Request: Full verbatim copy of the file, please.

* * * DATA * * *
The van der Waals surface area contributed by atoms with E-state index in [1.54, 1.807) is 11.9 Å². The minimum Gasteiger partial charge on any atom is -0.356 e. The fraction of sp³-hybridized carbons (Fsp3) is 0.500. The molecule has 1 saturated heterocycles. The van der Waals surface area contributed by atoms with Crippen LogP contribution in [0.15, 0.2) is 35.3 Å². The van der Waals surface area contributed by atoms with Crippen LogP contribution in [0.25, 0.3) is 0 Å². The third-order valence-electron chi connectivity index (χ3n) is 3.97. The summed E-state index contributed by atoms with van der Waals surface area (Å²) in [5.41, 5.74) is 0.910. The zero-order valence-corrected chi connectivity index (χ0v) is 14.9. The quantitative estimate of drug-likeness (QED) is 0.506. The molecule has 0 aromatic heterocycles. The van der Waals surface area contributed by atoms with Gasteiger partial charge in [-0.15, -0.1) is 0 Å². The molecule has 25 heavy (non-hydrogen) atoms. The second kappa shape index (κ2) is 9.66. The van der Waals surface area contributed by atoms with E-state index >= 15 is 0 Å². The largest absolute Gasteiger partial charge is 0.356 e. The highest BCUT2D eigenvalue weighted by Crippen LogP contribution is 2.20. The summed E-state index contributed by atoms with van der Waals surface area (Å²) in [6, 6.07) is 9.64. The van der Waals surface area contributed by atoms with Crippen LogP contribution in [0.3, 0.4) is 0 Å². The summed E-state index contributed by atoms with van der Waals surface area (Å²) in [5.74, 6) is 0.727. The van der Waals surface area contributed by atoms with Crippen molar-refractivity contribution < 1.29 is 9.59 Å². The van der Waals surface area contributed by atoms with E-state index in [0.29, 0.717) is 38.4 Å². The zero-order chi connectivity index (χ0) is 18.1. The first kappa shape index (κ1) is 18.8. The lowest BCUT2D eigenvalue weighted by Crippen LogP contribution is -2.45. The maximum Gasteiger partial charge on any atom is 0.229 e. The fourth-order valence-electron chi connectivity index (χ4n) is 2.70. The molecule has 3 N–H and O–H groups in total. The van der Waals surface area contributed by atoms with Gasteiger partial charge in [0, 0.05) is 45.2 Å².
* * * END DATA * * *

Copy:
The van der Waals surface area contributed by atoms with E-state index in [1.54, 1.807) is 11.9 Å². The minimum Gasteiger partial charge on any atom is -0.356 e. The fraction of sp³-hybridized carbons (Fsp3) is 0.500. The molecule has 1 saturated heterocycles. The van der Waals surface area contributed by atoms with Crippen LogP contribution in [0.15, 0.2) is 35.3 Å². The van der Waals surface area contributed by atoms with Crippen LogP contribution in [0.25, 0.3) is 0 Å². The third-order valence-electron chi connectivity index (χ3n) is 3.97. The summed E-state index contributed by atoms with van der Waals surface area (Å²) in [5.41, 5.74) is 0.910. The zero-order valence-corrected chi connectivity index (χ0v) is 14.9. The quantitative estimate of drug-likeness (QED) is 0.506. The molecule has 0 aromatic heterocycles. The van der Waals surface area contributed by atoms with Gasteiger partial charge in [-0.15, -0.1) is 0 Å². The molecule has 25 heavy (non-hydrogen) atoms. The second kappa shape index (κ2) is 9.66. The van der Waals surface area contributed by atoms with E-state index >= 15 is 0 Å². The largest absolute Gasteiger partial charge is 0.356 e. The highest BCUT2D eigenvalue weighted by Crippen LogP contribution is 2.20. The summed E-state index contributed by atoms with van der Waals surface area (Å²) in [6, 6.07) is 9.64. The van der Waals surface area contributed by atoms with Crippen LogP contribution in [0.3, 0.4) is 0 Å². The summed E-state index contributed by atoms with van der Waals surface area (Å²) in [5.74, 6) is 0.727. The van der Waals surface area contributed by atoms with Crippen molar-refractivity contribution < 1.29 is 9.59 Å². The van der Waals surface area contributed by atoms with E-state index in [0.29, 0.717) is 38.4 Å². The zero-order chi connectivity index (χ0) is 18.1. The first kappa shape index (κ1) is 18.8. The lowest BCUT2D eigenvalue weighted by Crippen LogP contribution is -2.45. The maximum Gasteiger partial charge on any atom is 0.229 e. The fourth-order valence-electron chi connectivity index (χ4n) is 2.70. The molecule has 3 N–H and O–H groups in total. The van der Waals surface area contributed by atoms with Gasteiger partial charge in [0, 0.05) is 45.2 Å².